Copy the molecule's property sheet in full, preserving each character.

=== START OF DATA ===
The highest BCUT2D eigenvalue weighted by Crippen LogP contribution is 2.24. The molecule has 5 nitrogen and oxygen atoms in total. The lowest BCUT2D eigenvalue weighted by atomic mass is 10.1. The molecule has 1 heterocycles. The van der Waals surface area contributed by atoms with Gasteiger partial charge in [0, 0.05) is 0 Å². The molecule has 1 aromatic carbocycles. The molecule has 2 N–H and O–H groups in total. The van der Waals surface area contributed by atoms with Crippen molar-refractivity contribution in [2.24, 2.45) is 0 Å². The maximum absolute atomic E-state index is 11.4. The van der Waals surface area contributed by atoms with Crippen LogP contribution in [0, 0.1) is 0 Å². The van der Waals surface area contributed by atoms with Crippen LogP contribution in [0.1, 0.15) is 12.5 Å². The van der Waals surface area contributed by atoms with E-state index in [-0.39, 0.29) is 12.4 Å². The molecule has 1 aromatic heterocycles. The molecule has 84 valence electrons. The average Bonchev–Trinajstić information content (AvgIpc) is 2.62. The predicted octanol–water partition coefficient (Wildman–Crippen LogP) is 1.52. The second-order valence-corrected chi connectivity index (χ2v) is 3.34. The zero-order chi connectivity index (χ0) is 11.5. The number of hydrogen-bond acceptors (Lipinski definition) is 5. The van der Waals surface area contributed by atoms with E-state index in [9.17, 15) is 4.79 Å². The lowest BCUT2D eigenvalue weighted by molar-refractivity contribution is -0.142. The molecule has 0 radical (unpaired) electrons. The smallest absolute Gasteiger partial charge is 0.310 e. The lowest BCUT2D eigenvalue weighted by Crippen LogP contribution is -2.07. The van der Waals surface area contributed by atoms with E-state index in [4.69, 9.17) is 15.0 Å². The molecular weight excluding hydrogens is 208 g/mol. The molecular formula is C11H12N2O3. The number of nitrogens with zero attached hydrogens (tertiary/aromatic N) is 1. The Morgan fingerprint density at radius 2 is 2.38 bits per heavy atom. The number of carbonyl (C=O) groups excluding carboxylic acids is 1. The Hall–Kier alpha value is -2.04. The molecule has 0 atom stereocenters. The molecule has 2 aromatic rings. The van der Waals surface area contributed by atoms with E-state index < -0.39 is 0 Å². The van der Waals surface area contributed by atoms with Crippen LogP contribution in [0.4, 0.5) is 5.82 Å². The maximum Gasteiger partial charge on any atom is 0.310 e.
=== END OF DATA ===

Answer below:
The highest BCUT2D eigenvalue weighted by Crippen LogP contribution is 2.24. The molecule has 5 nitrogen and oxygen atoms in total. The lowest BCUT2D eigenvalue weighted by atomic mass is 10.1. The molecule has 1 heterocycles. The van der Waals surface area contributed by atoms with Gasteiger partial charge in [0, 0.05) is 0 Å². The molecule has 1 aromatic carbocycles. The molecule has 2 N–H and O–H groups in total. The van der Waals surface area contributed by atoms with Crippen molar-refractivity contribution in [2.24, 2.45) is 0 Å². The maximum absolute atomic E-state index is 11.4. The van der Waals surface area contributed by atoms with Crippen LogP contribution in [0, 0.1) is 0 Å². The van der Waals surface area contributed by atoms with Crippen LogP contribution in [0.1, 0.15) is 12.5 Å². The van der Waals surface area contributed by atoms with E-state index in [-0.39, 0.29) is 12.4 Å². The molecule has 1 aromatic heterocycles. The molecule has 84 valence electrons. The average Bonchev–Trinajstić information content (AvgIpc) is 2.62. The predicted octanol–water partition coefficient (Wildman–Crippen LogP) is 1.52. The second-order valence-corrected chi connectivity index (χ2v) is 3.34. The zero-order chi connectivity index (χ0) is 11.5. The number of hydrogen-bond acceptors (Lipinski definition) is 5. The van der Waals surface area contributed by atoms with E-state index in [9.17, 15) is 4.79 Å². The lowest BCUT2D eigenvalue weighted by molar-refractivity contribution is -0.142. The molecule has 0 radical (unpaired) electrons. The smallest absolute Gasteiger partial charge is 0.310 e. The lowest BCUT2D eigenvalue weighted by Crippen LogP contribution is -2.07. The van der Waals surface area contributed by atoms with E-state index in [4.69, 9.17) is 15.0 Å². The molecular weight excluding hydrogens is 208 g/mol. The molecular formula is C11H12N2O3. The number of nitrogens with zero attached hydrogens (tertiary/aromatic N) is 1. The Morgan fingerprint density at radius 2 is 2.38 bits per heavy atom. The number of carbonyl (C=O) groups excluding carboxylic acids is 1. The Hall–Kier alpha value is -2.04. The molecule has 0 atom stereocenters. The molecule has 2 aromatic rings. The van der Waals surface area contributed by atoms with E-state index < -0.39 is 0 Å². The van der Waals surface area contributed by atoms with Crippen LogP contribution in [0.4, 0.5) is 5.82 Å². The maximum Gasteiger partial charge on any atom is 0.310 e.